be cut back and left to feed the worms so they can
continue making tunnels and bringing organic
materials into the clay. only the largest of
the woody stems from last season remain on the
surface. in time i hope to get a nice layer of
organic materials established on top and that
will gradually get worked down in when the clay
cracks or the worms and other critters play.
the added nitrogen from the plants will get used
one way or another for either a plant, a bacteria
or some other critter. selectively harvesting
garlic and green manures will remove some of
the gain, but in the long haul i'll expect it to
remain a very useful garden even if it looks
rather wild at times and doesn't always get
weeded perfectly.

a full winter season removed much of the good
organic surface layer and the condition of the
soil was not as nice as it was last year when i
last examined it closely. a part of the natural
cycle.

the plants in their third season likely have
roots down quite a ways. though i am not sure if
they will go far below the water table or not. a
question to answer sometime when i feel like digging
and looking to see what's up.

we'll see how this season goes. as usual, it's
an adventure...

ok, well, yes i could rewrite this again to
organise it a bit better, but that is the fun of
random posts to usenet. heehee.

happy gardening to all, peace, etc. i'm so glad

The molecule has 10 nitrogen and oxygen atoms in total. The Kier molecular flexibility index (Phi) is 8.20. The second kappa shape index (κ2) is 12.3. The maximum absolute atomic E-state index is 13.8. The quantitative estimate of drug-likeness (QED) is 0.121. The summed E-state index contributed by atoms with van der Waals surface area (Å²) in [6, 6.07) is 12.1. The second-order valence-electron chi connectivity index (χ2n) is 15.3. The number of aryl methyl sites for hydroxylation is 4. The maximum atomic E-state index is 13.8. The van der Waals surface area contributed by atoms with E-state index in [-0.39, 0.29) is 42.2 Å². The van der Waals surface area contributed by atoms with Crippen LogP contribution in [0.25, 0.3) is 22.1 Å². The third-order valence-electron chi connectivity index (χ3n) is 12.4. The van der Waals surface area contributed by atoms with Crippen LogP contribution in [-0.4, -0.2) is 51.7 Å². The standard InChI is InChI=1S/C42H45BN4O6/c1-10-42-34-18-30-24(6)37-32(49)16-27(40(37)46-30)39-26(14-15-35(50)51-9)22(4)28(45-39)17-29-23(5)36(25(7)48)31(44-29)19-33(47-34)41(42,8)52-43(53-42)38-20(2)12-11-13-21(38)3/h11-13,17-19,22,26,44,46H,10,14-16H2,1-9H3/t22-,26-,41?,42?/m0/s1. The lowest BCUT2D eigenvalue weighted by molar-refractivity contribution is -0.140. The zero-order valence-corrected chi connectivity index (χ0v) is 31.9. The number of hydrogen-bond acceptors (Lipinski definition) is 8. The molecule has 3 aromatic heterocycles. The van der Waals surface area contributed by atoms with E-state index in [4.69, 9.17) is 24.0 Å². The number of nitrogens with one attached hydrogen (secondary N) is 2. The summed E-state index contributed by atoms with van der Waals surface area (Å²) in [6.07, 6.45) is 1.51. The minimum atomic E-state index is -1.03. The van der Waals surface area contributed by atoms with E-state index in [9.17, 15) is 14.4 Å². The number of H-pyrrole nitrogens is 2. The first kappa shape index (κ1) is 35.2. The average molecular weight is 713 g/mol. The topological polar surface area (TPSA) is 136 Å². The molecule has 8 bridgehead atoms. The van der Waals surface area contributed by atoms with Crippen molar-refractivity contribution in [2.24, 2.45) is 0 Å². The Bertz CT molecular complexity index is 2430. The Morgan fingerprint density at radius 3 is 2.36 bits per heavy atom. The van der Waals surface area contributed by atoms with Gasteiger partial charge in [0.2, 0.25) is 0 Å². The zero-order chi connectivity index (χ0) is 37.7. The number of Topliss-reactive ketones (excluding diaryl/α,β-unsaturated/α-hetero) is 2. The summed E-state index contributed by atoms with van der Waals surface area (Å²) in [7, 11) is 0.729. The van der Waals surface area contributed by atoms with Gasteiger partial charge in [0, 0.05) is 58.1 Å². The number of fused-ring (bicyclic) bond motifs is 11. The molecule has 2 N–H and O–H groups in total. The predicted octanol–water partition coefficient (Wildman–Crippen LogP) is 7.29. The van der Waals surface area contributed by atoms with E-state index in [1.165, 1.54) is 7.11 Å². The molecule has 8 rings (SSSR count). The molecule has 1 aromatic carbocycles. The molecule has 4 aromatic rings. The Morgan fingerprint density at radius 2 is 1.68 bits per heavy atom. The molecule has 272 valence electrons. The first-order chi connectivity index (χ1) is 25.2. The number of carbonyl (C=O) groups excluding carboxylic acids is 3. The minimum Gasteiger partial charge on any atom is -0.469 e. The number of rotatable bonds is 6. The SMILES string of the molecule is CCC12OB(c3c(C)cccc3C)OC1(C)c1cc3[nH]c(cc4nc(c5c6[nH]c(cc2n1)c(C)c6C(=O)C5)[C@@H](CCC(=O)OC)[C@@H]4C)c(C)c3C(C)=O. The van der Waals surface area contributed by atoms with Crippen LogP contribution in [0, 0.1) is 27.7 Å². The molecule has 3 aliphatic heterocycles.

i can get back outside again, even if this might be
a false start.


songbird
  #4   Report Post  
Old 17-03-2012, 02:53 AM posted to rec.gardens.edible
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First recorded activity by GardenBanter: Jun 2010
Posts: 3,072
Default a patch in progress

Billy wrote:
....
In an empty garden plot, I add my amendments, cover with newspaper or
cardboard, and cover that with alfalfa (lucern). I then wet it down and
wait a few weeks at least before I plant. I haven't had any problems of
weeds poking through, and it's really easier on the back.


if i were starting a garden plot from scratch
that would work better that is for sure. this
is an established garden that i don't want to
layer new materials in just a few problem areas.
that wouldn't look right.

in a few more sunny days the scrapings will be
dried out and i can transplant some larger seedlings
and water them in and then i should be set for the